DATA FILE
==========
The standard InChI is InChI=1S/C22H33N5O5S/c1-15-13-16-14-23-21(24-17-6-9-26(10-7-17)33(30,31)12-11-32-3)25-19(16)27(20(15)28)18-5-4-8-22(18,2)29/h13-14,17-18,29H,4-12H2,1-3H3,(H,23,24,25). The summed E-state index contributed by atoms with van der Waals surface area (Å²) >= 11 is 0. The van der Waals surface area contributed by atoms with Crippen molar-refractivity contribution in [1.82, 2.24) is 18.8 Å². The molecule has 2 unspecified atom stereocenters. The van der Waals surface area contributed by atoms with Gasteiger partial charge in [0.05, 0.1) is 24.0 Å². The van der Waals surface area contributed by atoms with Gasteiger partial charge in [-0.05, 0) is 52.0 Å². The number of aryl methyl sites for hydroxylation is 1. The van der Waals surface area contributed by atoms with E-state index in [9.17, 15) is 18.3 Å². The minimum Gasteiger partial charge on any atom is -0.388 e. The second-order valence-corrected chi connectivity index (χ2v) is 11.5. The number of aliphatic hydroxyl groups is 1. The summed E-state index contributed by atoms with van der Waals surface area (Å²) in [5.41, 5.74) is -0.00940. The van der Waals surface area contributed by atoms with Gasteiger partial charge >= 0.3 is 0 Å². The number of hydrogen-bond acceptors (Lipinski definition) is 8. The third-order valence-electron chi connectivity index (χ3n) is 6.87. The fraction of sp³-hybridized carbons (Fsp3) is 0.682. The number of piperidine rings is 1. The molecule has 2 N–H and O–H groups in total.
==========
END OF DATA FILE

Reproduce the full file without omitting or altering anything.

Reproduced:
The standard InChI is InChI=1S/C22H33N5O5S/c1-15-13-16-14-23-21(24-17-6-9-26(10-7-17)33(30,31)12-11-32-3)25-19(16)27(20(15)28)18-5-4-8-22(18,2)29/h13-14,17-18,29H,4-12H2,1-3H3,(H,23,24,25). The summed E-state index contributed by atoms with van der Waals surface area (Å²) >= 11 is 0. The van der Waals surface area contributed by atoms with Crippen molar-refractivity contribution in [1.82, 2.24) is 18.8 Å². The molecule has 2 unspecified atom stereocenters. The van der Waals surface area contributed by atoms with Gasteiger partial charge in [0.05, 0.1) is 24.0 Å². The van der Waals surface area contributed by atoms with Gasteiger partial charge in [-0.05, 0) is 52.0 Å². The number of aryl methyl sites for hydroxylation is 1. The van der Waals surface area contributed by atoms with E-state index in [9.17, 15) is 18.3 Å². The minimum Gasteiger partial charge on any atom is -0.388 e. The second-order valence-corrected chi connectivity index (χ2v) is 11.5. The number of aliphatic hydroxyl groups is 1. The summed E-state index contributed by atoms with van der Waals surface area (Å²) in [5.41, 5.74) is -0.00940. The van der Waals surface area contributed by atoms with Gasteiger partial charge >= 0.3 is 0 Å². The number of hydrogen-bond acceptors (Lipinski definition) is 8. The third-order valence-electron chi connectivity index (χ3n) is 6.87. The fraction of sp³-hybridized carbons (Fsp3) is 0.682. The number of piperidine rings is 1. The molecule has 2 N–H and O–H groups in total.